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In recent years, the number of electrical devices using direct current in industry, the office and households has increased. This is generally obtained from the alternating current mains network via electronic adaptors. At the same time, more and more energy supply systems that supply direct current are in use, such as photovoltaic systems. In light of this, both companies and private individuals are increasingly becoming interested in direct current supply, at least to complement their existing supply.

Why alternating current?

The reason that power is supplied from the grid with alternating current is not immediately obvious to begin with. In 1882, Thomas Edison was focused on direct current, whilst his competitor George Westinghouse was working on alternating current technology. At one point, both the competing systems ran parallel with each other before the tide turned toward alternating current.

The key advantage of alternating current at the time, was that the alternating voltage can be varied using transformers, which is not possible with direct current. At first the voltage could be increased to a level of a few thousand, and then subsequently to more than 100,000 V, while simultaneously decreasing the current with the same transmission power. This means that smaller cable cross-sections can be selected, making power transmission over longer distances much more cost-effective.


When it comes to the transmission of direct current, however, things have progressed in the last few years. The initial main advantage of alternating current compared to direct current has since been eroded. Converters that can be used to increase or decrease voltage to the required rate have been around for several years now.

This high voltage direct current transmission (HVDC) technology can also be used to transport direct current with an extra-high voltage of up to 1100 kV over long distances. Although these lines are more expensive to build, the higher costs are offset by a significant reduction in energy loss.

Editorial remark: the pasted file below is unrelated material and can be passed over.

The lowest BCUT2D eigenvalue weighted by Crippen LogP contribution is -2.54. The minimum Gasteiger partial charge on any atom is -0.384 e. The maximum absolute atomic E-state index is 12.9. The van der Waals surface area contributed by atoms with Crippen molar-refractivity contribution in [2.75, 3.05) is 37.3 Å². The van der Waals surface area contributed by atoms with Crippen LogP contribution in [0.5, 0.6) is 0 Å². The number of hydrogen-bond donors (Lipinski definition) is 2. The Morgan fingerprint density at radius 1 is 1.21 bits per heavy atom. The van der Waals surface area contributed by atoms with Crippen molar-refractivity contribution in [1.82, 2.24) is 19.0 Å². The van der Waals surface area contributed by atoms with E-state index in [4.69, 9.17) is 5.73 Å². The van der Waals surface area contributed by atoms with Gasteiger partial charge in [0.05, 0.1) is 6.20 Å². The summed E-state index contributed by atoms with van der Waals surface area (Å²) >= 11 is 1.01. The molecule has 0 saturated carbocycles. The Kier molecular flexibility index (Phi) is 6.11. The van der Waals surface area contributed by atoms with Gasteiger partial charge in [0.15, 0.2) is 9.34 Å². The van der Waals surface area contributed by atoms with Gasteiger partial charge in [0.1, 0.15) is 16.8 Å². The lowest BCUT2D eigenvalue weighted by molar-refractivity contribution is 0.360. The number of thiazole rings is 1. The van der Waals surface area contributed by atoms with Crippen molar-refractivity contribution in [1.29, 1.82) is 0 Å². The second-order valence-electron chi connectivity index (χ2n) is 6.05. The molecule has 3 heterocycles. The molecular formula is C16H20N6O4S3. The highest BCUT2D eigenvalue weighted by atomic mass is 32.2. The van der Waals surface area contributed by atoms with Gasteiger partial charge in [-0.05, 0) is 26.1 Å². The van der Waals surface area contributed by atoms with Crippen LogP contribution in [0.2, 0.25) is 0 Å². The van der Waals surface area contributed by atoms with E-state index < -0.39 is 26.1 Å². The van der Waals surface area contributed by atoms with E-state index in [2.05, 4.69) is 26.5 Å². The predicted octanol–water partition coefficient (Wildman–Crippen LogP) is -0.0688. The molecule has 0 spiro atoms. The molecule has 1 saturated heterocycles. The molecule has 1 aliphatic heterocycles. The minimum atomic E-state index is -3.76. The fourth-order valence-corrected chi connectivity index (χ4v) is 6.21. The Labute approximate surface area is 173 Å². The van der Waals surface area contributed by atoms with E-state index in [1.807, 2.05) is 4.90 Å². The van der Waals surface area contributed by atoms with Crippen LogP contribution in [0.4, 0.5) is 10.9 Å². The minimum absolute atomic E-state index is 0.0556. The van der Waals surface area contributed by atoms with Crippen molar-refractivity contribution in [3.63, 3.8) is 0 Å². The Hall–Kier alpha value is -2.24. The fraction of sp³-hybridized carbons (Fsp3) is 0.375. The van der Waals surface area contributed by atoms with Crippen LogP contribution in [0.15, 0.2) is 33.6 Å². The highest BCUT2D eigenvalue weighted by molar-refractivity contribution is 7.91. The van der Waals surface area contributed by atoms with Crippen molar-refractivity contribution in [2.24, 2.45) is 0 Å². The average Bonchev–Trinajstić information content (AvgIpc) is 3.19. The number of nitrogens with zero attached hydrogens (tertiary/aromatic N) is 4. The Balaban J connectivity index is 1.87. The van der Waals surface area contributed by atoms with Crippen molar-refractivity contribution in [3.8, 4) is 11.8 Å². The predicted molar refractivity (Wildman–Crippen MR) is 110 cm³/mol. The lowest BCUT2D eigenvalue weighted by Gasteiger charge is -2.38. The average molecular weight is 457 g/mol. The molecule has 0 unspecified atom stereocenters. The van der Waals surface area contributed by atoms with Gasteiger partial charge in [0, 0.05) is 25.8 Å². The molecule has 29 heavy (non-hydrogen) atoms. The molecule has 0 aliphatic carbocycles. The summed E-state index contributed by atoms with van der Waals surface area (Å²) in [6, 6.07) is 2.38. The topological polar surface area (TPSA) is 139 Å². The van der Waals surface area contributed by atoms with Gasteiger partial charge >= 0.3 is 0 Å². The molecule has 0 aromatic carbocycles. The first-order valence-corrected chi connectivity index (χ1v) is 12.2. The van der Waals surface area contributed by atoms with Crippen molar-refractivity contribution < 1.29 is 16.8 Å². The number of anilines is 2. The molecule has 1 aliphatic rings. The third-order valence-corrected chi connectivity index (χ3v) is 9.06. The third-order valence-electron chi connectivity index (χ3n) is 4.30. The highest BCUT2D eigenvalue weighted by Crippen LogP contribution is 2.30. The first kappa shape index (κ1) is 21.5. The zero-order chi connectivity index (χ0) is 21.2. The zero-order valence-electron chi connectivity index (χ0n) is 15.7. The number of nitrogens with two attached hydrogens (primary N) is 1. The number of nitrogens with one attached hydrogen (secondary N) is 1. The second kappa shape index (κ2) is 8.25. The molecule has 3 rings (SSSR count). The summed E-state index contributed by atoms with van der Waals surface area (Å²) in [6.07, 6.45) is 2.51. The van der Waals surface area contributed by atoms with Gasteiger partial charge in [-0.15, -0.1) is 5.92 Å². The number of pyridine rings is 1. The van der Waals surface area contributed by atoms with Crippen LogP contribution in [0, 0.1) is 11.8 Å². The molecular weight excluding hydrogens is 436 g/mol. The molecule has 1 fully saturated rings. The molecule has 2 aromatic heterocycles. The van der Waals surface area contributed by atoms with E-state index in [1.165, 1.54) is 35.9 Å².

Production and use of electricity

More and more electricity is now obtained from renewable energy sources, and it is also more frequently produced where it is used. An example of this is private photovoltaic systems, which produce direct current.

This makes sense as the number of electrical consumers that run with direct current is constantly increasing, from computers to televisions, through to LED lighting.

In practice, however, the types of current used create a paradoxical situation: the direct current produced is converted via an inverter (with losses) before being fed into the grid as alternating current. For certain consumers, the alternating current from the socket is converted back into direct current (again with losses) via suitable adaptors in order to supply computers or lighting with power.

Although the losses in each case are low, in total the countless individual adaptors generate huge amounts of waste heat and considerable costs.





If high-voltage lines can already be operated with direct current, why not also use direct current for low-voltage networks in offices and households? The problem is that the technology and material requirements between both systems are, in part, very different. For example, with alternating current, the switching arc extinguishes itself when the current crosses the zero point.

However, with direct current, depending on the type of load and at high currents, switching arcs no longer extinguish themselves from a voltage of 15–20 V DC after contact opening due to the fact that there is no zero point. Additional measures have to be taken and cables and insulation materials have to be specially adapted for direct current. Various working groups, such as the ‘DC-Schutzsystem’ (DC Protection System) project funded by the Federal Ministry for Economic Affairs, in which Doepke is also involved, are working on the (further) development of suitable components.


There is good reason for the recent increase in interest – using direct current in low voltage ranges, such as homes, office buildings or industrial facilities, offers considerable savings potential. A central transformer replaces the many individual transformers and adaptors, thus saving energy. It can also reduce the price of end devices. There are already some office buildings in which computer centres, air-conditioning systems and lighting are supplied by direct current. There are also industrial pilot projects in which robots in individual production sections are already operated entirely with direct current.

However, little is known about the behaviour of a DC network, in which many different consumers and sources interact, so research is required. The DC-Schutzsystem development project is working on forward-looking network monitoring for DC networks and the components contained therein. Through continuous monitoring. it should be possible to detect deteriorations, such as decreasing insulation resistance in cables. This should make it possible to replace any individual components before any damage or faults occur.


Direct current is due for a comeback. It will certainly not replace alternating current technology for the time being; in some areas, however, the use of direct current makes economic sense. As things stand, the most efficient way is to use both systems in parallel. However, the DC-Schutzsystem development project, amongst others, is looking at exactly what this coexistence might look like, what standards and guidelines are required and how protection systems should be designed.

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